VALLEJO — The District Attorney’s Office is trying to head off a Monday hearing about the circumstances of the firing and the possible coercion of the doctor who conducted dozens of autopsies in pending Solano County homicide cases by trying to disqualify the judge overseeing the hearing.
Prosecutors filed a motion Friday afternoon to disqualify Judge Daniel Healy, who they accuse of showing bias at recent hearings about the coroner controversy and for “repeatedly offering gratuitous opinions” about the controversy before hearing testimony.
District Attorney Donald A. du Bain has refused to comment on the case. He has not been subpoenaed to attend Monday’s hearing at which two of his three chief deputies and several of his senior prosecutors are expected to testify.
The prosecution posture is set against a backdrop of Healy having previously had to review more than a 1,000 pages of documents about the coroner controversy to determine what documents were relevant for defense attorneys to know about in preparing for a murder trial set to start next week.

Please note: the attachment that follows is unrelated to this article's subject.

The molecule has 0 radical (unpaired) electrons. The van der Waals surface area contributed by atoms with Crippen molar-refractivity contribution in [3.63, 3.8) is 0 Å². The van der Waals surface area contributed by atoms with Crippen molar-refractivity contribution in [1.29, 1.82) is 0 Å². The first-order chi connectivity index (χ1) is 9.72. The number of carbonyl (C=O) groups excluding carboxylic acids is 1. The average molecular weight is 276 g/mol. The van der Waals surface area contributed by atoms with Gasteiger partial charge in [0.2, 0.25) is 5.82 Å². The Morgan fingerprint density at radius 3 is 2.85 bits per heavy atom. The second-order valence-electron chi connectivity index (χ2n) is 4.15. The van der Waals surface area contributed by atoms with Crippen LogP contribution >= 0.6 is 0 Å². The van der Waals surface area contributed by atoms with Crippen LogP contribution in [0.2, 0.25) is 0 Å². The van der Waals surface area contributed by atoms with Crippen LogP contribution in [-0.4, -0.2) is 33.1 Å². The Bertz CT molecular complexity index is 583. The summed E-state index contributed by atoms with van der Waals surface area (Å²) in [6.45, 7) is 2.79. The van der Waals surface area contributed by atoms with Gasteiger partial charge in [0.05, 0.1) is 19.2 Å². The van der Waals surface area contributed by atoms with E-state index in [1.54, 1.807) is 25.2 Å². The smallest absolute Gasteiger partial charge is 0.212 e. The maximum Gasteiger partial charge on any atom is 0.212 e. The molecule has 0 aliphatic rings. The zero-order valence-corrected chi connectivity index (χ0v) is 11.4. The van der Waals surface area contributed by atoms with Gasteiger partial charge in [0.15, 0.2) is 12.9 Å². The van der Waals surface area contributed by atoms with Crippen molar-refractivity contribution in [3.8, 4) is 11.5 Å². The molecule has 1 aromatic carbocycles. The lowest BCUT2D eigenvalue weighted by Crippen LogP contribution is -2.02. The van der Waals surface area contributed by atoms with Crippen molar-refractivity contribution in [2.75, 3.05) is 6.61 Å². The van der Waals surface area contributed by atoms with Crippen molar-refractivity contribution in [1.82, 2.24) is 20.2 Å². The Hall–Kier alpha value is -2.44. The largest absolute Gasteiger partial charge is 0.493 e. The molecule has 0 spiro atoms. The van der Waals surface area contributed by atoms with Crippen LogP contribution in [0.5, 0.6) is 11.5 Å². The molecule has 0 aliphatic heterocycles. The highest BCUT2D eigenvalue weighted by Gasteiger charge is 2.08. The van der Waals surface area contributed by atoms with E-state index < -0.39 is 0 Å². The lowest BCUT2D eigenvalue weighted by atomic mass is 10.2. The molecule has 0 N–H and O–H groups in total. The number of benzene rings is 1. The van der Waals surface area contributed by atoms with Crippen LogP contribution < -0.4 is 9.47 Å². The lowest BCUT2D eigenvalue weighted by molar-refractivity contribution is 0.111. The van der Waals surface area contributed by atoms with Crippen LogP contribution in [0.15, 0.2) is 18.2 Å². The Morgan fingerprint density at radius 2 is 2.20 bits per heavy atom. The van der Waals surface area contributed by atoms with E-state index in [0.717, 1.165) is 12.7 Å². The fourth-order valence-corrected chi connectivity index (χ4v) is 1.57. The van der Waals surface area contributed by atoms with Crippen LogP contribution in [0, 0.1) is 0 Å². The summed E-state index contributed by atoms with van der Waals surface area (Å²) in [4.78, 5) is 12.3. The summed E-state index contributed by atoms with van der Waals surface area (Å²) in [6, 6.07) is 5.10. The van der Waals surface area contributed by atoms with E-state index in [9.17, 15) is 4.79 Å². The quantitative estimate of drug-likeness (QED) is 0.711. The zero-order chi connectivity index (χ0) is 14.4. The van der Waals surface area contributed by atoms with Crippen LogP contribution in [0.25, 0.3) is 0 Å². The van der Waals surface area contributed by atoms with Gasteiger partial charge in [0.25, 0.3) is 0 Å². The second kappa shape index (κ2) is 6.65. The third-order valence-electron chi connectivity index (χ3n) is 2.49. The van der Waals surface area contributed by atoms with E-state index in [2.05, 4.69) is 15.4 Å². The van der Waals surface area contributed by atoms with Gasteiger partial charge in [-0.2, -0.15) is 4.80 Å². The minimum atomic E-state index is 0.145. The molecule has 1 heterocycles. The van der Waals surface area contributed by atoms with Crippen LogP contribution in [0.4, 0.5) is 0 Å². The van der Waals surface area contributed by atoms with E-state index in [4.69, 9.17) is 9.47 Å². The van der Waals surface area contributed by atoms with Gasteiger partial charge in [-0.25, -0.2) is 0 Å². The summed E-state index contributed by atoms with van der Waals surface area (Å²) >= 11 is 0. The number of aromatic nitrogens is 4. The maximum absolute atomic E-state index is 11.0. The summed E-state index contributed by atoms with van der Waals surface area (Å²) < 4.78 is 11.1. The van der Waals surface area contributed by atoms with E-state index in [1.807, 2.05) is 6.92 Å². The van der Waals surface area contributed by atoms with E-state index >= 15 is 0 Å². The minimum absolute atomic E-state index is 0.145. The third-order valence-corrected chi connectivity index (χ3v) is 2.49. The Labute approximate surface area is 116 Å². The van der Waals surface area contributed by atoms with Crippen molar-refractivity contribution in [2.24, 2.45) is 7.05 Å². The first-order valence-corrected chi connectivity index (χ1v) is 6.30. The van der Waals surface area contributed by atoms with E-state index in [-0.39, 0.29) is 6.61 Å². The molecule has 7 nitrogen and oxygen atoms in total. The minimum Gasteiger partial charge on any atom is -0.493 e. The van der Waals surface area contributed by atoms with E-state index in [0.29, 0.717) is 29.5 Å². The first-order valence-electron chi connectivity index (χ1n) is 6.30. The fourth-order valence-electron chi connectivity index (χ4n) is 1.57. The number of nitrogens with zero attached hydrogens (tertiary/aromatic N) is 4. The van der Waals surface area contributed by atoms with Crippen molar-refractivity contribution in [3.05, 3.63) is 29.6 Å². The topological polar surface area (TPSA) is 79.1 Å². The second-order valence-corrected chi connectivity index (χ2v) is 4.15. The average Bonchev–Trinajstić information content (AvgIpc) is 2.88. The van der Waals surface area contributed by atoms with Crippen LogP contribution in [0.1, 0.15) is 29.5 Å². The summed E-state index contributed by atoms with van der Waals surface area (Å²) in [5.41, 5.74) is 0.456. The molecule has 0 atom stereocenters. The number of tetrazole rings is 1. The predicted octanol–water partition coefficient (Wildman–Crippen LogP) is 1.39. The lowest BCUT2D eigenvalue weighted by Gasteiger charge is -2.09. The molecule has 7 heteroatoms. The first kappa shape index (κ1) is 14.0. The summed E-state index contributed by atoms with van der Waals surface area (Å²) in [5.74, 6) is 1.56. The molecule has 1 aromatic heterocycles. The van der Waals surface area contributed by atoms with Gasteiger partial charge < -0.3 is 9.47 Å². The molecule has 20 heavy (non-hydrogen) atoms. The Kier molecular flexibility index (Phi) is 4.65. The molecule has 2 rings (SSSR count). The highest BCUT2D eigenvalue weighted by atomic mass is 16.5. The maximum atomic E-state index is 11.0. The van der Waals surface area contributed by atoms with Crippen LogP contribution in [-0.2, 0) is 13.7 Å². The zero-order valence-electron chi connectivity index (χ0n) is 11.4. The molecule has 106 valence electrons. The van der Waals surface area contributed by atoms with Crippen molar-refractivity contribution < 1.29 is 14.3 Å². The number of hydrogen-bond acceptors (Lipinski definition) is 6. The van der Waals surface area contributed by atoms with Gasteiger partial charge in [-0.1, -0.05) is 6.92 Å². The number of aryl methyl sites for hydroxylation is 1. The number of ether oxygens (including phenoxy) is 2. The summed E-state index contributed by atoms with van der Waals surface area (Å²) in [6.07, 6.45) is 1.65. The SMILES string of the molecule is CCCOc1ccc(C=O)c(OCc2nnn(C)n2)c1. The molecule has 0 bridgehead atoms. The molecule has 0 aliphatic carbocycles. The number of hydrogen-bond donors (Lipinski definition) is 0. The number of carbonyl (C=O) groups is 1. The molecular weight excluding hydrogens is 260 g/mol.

At the heart of the prosecutors’ effort to remove Healy from the murder case is Healy’s stating that “in this case, the records suggest that the members of the prosecution and law enforcement met with Dr. (Susan) Hogan in an effort to cause her to change her opinion, then (had her testify) at preliminary hearing to support the murder charge without disclosing or providing discovery regarding this meeting to the defense.”
Prosecutor Karen Jensen is disputing Healy’s interpretation of the meeting, prompting Healy at a Feb. 27 hearing to tell Jensen he could have made a more neutral statement but declined to reword his interpretation.
Jensen also points out that Healy last week rejected a defense effort to throw out the case based on insufficient evidence being presented at a November 2013 probable cause hearing. Even though the ruling favored the prosecution, while making that ruling Healy said he agreed with defense attorneys that there was zero forensic evidence showing the defendant had murdered the victim and that perhaps Jensen should pass on that perspective to her superiors so that someone could “do the right thing.”
Jensen ends her request to dump Healy by saying, “. . . it is my opinion that he has prejudged the facts and issues and that the people cannot receive a fair hearing.”
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